In the Huse lab, we combine imaging technology with synthetic chemistry and materials science to understand how immune cells communicate.
Effective immune responses against infectious agents and cancer require that immune cells traffic to the correct locations and then identify and specifically respond to threats by physically interacting with other cells. Leukocytes are particularly well suited for these tasks because they can completely reorganize their structure in a matter of minutes in response to surface receptor stimulation. This remarkable plasticity enables them to function both rapidly and effectively in a wide variety of physiological contexts. Our lab studies the signaling mechanisms that control leukocyte architecture and also how specific cellular structures contribute to immune function. A better understanding of these issues could aid in the development of strategies to better modulate immune responses in vivo. We are particularly interested in the following properties.
Killer lymphocytes destruction of infected or transformed target cells: Cytotoxic T lymphocytes (CTLs) and natural killer (NK) cells play a central role in immune responses against intracellular pathogens and tumors. CTLs and NK cells kill by forming a stereotyped interface with their targets, known as a cytolytic immunological synapse, into which they secrete a mixture of toxic perforin and granzymes. Our research efforts in this area focus on 1) how the cytolytic synapse is assembled and 2) how specific aspects of synaptic architecture promote target cell killing. Our approach relies heavily on high-resolution imaging of lymphocyte-to-target-cell interactions.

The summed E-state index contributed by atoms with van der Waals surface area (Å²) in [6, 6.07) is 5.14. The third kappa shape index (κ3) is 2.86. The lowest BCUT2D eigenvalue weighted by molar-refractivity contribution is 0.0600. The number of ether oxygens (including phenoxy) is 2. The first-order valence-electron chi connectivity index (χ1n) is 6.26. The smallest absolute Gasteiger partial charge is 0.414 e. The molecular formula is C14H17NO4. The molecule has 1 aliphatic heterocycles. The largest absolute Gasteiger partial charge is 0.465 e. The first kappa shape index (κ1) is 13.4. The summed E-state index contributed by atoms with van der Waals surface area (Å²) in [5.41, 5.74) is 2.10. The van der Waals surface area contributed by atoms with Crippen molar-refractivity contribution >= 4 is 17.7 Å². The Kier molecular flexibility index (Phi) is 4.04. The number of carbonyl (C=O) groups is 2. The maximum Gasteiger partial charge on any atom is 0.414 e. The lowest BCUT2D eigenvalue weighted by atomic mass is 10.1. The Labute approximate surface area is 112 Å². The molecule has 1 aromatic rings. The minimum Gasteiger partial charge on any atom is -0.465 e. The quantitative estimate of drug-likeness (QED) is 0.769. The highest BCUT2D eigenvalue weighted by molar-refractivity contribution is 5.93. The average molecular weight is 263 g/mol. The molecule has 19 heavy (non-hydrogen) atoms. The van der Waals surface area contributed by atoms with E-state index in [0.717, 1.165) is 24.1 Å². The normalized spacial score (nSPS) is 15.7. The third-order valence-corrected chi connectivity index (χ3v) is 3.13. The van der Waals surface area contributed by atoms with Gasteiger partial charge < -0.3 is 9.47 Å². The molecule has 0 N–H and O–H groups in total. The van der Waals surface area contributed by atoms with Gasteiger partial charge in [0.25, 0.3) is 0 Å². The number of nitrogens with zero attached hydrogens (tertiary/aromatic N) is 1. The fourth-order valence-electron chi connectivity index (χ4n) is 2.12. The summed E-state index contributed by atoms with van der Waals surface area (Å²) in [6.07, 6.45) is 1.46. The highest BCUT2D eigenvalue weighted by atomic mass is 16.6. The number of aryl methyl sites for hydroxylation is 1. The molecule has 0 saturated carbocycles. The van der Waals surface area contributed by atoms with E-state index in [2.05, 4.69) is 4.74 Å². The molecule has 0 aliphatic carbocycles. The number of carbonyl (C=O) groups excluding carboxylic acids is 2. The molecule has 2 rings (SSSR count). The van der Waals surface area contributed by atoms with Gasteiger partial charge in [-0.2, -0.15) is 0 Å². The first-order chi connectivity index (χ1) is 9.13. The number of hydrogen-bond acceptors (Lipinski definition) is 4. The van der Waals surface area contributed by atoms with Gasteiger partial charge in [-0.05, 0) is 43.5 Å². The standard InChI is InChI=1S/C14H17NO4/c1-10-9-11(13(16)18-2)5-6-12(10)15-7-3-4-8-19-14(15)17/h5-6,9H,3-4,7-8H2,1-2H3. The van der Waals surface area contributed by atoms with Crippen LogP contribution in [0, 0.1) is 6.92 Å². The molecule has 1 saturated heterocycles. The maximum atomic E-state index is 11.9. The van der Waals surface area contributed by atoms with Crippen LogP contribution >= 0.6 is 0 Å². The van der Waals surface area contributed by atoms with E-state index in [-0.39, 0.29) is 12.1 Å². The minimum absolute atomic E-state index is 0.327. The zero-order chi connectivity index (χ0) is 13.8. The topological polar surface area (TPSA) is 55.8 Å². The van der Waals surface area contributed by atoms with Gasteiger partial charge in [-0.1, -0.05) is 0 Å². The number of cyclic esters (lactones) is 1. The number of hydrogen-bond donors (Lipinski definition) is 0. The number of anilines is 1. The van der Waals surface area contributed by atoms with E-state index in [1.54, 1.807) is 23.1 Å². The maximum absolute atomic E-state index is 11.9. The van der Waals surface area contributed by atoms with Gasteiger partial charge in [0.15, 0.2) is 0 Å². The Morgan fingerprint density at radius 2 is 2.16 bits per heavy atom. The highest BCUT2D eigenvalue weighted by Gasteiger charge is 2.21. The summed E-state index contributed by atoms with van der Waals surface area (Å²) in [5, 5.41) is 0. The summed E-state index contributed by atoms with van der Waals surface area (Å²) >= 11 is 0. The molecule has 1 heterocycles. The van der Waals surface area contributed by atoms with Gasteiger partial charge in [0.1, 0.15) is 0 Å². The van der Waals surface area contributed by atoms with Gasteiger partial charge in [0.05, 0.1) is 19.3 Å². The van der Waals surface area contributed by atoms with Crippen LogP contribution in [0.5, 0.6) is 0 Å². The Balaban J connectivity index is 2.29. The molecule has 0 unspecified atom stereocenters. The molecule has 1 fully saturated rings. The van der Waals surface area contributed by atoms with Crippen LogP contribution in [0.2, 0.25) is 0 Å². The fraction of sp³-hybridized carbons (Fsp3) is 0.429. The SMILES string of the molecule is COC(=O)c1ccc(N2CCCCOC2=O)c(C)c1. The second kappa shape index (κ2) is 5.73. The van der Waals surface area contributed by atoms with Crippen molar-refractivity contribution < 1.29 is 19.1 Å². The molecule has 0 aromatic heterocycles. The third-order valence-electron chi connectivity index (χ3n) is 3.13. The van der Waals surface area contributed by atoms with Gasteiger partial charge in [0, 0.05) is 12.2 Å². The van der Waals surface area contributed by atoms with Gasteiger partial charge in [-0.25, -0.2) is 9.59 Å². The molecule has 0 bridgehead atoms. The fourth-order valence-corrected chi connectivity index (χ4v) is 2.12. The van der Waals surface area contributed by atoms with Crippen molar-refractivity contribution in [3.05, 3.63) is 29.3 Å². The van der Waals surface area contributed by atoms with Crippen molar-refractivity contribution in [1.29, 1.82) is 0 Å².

Strategies for modulating CTL-dependent immune responses during cellular immunotherapy: Building upon our mechanistic understanding of immune cell-to-cell interactions, we are developing ways to control cytotoxic responses in vivo. We are particularly interested in engineering lymphocytes to target tumors with enhanced potency and selectivity.
Cell-to-cell interactions contribution to intercellular communication: A large portion of intercellular communication in the immune system is mediated by transient, structurally dynamic contacts between cells, of which the immunological synapse is a prime example. Although it is generally believed that these interactions control the scope and intensity of information transfer, our knowledge of how they do so is quite limited. We aim to understand how the unique physical environment imposed by the synapse affects the communicative chemical interactions that occur within it.
Multidisciplinary strategies for visualizing intracellular signaling and intercellular communication: Immune cell-to-cell interactions are difficult to study because they undergo continuous structural remodeling and because the participating cells are often quite small. To circumvent these issues, we have developed photochemical reagents that enable us to activate micron-scale polarized signaling responses using a focused pulse of ultraviolet light. We have also applied bioengineering and materials science to create synthetic microenvironments for the observation of localized secretory and biophysical responses. These approaches provide us with an added level of spatiotemporal precision when analyzing the dynamic aspects of immune cell structure and function.